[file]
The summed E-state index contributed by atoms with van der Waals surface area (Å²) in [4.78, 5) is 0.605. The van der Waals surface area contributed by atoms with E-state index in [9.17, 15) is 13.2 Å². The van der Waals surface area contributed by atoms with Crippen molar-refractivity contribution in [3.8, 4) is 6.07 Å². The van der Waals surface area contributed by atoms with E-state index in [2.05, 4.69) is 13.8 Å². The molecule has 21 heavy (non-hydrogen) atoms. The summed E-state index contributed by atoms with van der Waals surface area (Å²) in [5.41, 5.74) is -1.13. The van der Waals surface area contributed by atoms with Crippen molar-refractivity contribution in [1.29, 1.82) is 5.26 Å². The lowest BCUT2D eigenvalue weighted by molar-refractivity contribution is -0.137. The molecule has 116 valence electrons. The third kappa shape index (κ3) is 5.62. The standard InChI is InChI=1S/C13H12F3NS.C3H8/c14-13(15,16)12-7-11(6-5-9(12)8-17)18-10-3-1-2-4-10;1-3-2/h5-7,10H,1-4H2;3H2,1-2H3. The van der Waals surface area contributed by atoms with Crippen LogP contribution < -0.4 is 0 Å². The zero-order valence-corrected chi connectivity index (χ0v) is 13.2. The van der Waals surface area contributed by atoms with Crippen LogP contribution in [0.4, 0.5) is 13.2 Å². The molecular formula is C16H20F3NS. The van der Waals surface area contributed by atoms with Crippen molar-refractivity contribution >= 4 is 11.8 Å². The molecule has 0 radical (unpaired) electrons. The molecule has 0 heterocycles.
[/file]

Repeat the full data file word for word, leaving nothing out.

The summed E-state index contributed by atoms with van der Waals surface area (Å²) in [4.78, 5) is 0.605. The van der Waals surface area contributed by atoms with E-state index in [9.17, 15) is 13.2 Å². The van der Waals surface area contributed by atoms with Crippen molar-refractivity contribution in [3.8, 4) is 6.07 Å². The van der Waals surface area contributed by atoms with E-state index in [2.05, 4.69) is 13.8 Å². The molecule has 21 heavy (non-hydrogen) atoms. The summed E-state index contributed by atoms with van der Waals surface area (Å²) in [5.41, 5.74) is -1.13. The van der Waals surface area contributed by atoms with Crippen molar-refractivity contribution in [1.29, 1.82) is 5.26 Å². The lowest BCUT2D eigenvalue weighted by molar-refractivity contribution is -0.137. The molecule has 116 valence electrons. The third kappa shape index (κ3) is 5.62. The standard InChI is InChI=1S/C13H12F3NS.C3H8/c14-13(15,16)12-7-11(6-5-9(12)8-17)18-10-3-1-2-4-10;1-3-2/h5-7,10H,1-4H2;3H2,1-2H3. The van der Waals surface area contributed by atoms with Crippen LogP contribution < -0.4 is 0 Å². The zero-order valence-corrected chi connectivity index (χ0v) is 13.2. The van der Waals surface area contributed by atoms with Crippen LogP contribution in [0.4, 0.5) is 13.2 Å². The molecular formula is C16H20F3NS. The van der Waals surface area contributed by atoms with Crippen molar-refractivity contribution >= 4 is 11.8 Å². The molecule has 0 radical (unpaired) electrons. The molecule has 0 heterocycles.